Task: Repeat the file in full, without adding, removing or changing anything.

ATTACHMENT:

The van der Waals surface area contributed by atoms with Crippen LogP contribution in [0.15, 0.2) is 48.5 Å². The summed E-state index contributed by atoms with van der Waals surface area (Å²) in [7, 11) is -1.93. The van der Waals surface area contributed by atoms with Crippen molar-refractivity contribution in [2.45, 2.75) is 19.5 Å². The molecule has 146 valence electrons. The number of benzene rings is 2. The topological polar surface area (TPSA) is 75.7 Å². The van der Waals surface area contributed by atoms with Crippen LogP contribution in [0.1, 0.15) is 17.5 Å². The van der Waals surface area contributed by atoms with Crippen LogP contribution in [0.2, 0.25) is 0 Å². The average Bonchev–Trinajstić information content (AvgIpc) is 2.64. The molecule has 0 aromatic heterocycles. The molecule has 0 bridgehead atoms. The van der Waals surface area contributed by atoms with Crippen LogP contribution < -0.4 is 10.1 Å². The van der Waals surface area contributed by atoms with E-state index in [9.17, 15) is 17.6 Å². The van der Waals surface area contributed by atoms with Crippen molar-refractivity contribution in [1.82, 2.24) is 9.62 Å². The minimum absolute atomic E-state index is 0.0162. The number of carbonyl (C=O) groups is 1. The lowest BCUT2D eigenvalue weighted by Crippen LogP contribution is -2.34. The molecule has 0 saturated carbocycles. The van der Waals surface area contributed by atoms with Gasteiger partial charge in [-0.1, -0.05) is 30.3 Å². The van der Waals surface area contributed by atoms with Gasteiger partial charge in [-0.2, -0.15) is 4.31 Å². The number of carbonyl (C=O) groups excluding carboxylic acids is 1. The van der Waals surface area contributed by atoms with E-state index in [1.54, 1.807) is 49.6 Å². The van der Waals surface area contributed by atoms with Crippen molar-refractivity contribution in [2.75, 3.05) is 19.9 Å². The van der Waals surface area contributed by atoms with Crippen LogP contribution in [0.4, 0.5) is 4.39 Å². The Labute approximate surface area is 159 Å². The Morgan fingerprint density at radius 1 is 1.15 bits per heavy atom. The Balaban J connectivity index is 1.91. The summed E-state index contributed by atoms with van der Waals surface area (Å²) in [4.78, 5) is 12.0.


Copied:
The van der Waals surface area contributed by atoms with Crippen LogP contribution in [0.15, 0.2) is 48.5 Å². The summed E-state index contributed by atoms with van der Waals surface area (Å²) in [7, 11) is -1.93. The van der Waals surface area contributed by atoms with Crippen molar-refractivity contribution in [2.45, 2.75) is 19.5 Å². The molecule has 146 valence electrons. The number of benzene rings is 2. The topological polar surface area (TPSA) is 75.7 Å². The van der Waals surface area contributed by atoms with Crippen LogP contribution in [0.1, 0.15) is 17.5 Å². The van der Waals surface area contributed by atoms with Crippen LogP contribution in [0.2, 0.25) is 0 Å². The average Bonchev–Trinajstić information content (AvgIpc) is 2.64. The molecule has 0 aromatic heterocycles. The molecule has 0 bridgehead atoms. The van der Waals surface area contributed by atoms with Crippen LogP contribution < -0.4 is 10.1 Å². The van der Waals surface area contributed by atoms with E-state index in [9.17, 15) is 17.6 Å². The van der Waals surface area contributed by atoms with Crippen molar-refractivity contribution in [1.82, 2.24) is 9.62 Å². The minimum absolute atomic E-state index is 0.0162. The number of carbonyl (C=O) groups is 1. The lowest BCUT2D eigenvalue weighted by Crippen LogP contribution is -2.34. The molecule has 0 saturated carbocycles. The van der Waals surface area contributed by atoms with Gasteiger partial charge in [-0.1, -0.05) is 30.3 Å². The van der Waals surface area contributed by atoms with Gasteiger partial charge in [-0.2, -0.15) is 4.31 Å². The number of carbonyl (C=O) groups excluding carboxylic acids is 1. The van der Waals surface area contributed by atoms with E-state index in [1.54, 1.807) is 49.6 Å². The van der Waals surface area contributed by atoms with Crippen molar-refractivity contribution in [2.75, 3.05) is 19.9 Å². The van der Waals surface area contributed by atoms with Crippen LogP contribution in [0.4, 0.5) is 4.39 Å². The Labute approximate surface area is 159 Å². The Morgan fingerprint density at radius 1 is 1.15 bits per heavy atom. The Balaban J connectivity index is 1.91. The summed E-state index contributed by atoms with van der Waals surface area (Å²) in [4.78, 5) is 12.0.